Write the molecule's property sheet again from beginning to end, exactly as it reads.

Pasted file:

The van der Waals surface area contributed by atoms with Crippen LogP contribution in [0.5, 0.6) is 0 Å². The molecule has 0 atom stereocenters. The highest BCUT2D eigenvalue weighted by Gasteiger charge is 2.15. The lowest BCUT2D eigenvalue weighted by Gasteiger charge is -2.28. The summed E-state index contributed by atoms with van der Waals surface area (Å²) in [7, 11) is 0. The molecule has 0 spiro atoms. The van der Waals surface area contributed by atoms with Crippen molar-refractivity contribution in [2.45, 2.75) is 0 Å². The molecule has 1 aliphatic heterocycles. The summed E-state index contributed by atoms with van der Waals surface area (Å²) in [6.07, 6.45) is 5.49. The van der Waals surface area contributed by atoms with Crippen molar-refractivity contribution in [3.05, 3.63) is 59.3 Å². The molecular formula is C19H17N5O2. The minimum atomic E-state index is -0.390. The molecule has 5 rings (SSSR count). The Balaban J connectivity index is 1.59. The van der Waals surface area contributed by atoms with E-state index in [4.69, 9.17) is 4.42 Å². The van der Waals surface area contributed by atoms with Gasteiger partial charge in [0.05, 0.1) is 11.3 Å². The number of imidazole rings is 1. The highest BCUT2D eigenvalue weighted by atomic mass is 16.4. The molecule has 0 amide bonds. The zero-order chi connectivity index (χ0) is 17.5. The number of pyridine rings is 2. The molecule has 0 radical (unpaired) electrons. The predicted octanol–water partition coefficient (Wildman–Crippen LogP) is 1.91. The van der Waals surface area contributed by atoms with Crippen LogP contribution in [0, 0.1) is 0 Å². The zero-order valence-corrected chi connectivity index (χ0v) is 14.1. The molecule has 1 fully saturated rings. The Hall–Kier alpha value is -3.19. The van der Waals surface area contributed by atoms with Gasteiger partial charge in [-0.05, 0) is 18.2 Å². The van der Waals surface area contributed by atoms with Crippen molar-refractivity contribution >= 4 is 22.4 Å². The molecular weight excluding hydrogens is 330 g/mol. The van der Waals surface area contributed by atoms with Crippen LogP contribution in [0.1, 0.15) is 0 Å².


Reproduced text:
The van der Waals surface area contributed by atoms with Crippen LogP contribution in [0.5, 0.6) is 0 Å². The molecule has 0 atom stereocenters. The highest BCUT2D eigenvalue weighted by Gasteiger charge is 2.15. The lowest BCUT2D eigenvalue weighted by Gasteiger charge is -2.28. The summed E-state index contributed by atoms with van der Waals surface area (Å²) in [7, 11) is 0. The molecule has 0 spiro atoms. The van der Waals surface area contributed by atoms with Crippen molar-refractivity contribution in [2.45, 2.75) is 0 Å². The molecule has 1 aliphatic heterocycles. The summed E-state index contributed by atoms with van der Waals surface area (Å²) in [6.07, 6.45) is 5.49. The van der Waals surface area contributed by atoms with Crippen molar-refractivity contribution in [3.05, 3.63) is 59.3 Å². The molecular formula is C19H17N5O2. The minimum atomic E-state index is -0.390. The molecule has 5 rings (SSSR count). The Balaban J connectivity index is 1.59. The van der Waals surface area contributed by atoms with E-state index in [4.69, 9.17) is 4.42 Å². The van der Waals surface area contributed by atoms with Gasteiger partial charge in [0.05, 0.1) is 11.3 Å². The number of imidazole rings is 1. The highest BCUT2D eigenvalue weighted by atomic mass is 16.4. The molecule has 0 amide bonds. The zero-order chi connectivity index (χ0) is 17.5. The number of pyridine rings is 2. The molecule has 0 radical (unpaired) electrons. The predicted octanol–water partition coefficient (Wildman–Crippen LogP) is 1.91. The van der Waals surface area contributed by atoms with Crippen LogP contribution in [0, 0.1) is 0 Å². The zero-order valence-corrected chi connectivity index (χ0v) is 14.1. The molecule has 1 fully saturated rings. The Hall–Kier alpha value is -3.19. The van der Waals surface area contributed by atoms with Gasteiger partial charge in [-0.05, 0) is 18.2 Å². The van der Waals surface area contributed by atoms with Crippen molar-refractivity contribution >= 4 is 22.4 Å². The molecular weight excluding hydrogens is 330 g/mol. The van der Waals surface area contributed by atoms with Crippen LogP contribution in [0.1, 0.15) is 0 Å².